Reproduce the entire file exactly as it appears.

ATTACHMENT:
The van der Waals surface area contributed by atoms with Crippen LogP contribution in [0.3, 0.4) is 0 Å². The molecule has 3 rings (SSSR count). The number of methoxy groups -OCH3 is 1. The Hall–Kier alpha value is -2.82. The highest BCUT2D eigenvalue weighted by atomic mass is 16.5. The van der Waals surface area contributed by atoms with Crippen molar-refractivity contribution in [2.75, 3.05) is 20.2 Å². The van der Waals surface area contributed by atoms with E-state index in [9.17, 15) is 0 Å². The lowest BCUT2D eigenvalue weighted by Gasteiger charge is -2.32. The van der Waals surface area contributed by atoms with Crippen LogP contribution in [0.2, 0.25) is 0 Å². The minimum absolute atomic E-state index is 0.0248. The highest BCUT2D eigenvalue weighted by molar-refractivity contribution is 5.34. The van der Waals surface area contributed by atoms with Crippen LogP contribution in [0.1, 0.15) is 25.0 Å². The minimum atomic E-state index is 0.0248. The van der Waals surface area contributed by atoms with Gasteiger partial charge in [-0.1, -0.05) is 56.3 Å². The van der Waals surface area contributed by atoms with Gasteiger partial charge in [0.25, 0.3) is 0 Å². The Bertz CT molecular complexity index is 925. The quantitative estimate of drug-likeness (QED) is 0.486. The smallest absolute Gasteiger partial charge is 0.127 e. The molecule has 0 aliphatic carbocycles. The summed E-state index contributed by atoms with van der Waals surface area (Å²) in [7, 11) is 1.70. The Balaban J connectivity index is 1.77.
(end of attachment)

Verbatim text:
The van der Waals surface area contributed by atoms with Crippen LogP contribution in [0.3, 0.4) is 0 Å². The molecule has 3 rings (SSSR count). The number of methoxy groups -OCH3 is 1. The Hall–Kier alpha value is -2.82. The highest BCUT2D eigenvalue weighted by atomic mass is 16.5. The van der Waals surface area contributed by atoms with Crippen molar-refractivity contribution in [2.75, 3.05) is 20.2 Å². The van der Waals surface area contributed by atoms with E-state index in [9.17, 15) is 0 Å². The lowest BCUT2D eigenvalue weighted by Gasteiger charge is -2.32. The van der Waals surface area contributed by atoms with Crippen LogP contribution in [0.2, 0.25) is 0 Å². The minimum absolute atomic E-state index is 0.0248. The highest BCUT2D eigenvalue weighted by molar-refractivity contribution is 5.34. The van der Waals surface area contributed by atoms with Crippen LogP contribution in [0.1, 0.15) is 25.0 Å². The minimum atomic E-state index is 0.0248. The van der Waals surface area contributed by atoms with Gasteiger partial charge in [-0.1, -0.05) is 56.3 Å². The van der Waals surface area contributed by atoms with Gasteiger partial charge in [0.25, 0.3) is 0 Å². The Bertz CT molecular complexity index is 925. The quantitative estimate of drug-likeness (QED) is 0.486. The smallest absolute Gasteiger partial charge is 0.127 e. The molecule has 0 aliphatic carbocycles. The summed E-state index contributed by atoms with van der Waals surface area (Å²) in [7, 11) is 1.70. The Balaban J connectivity index is 1.77.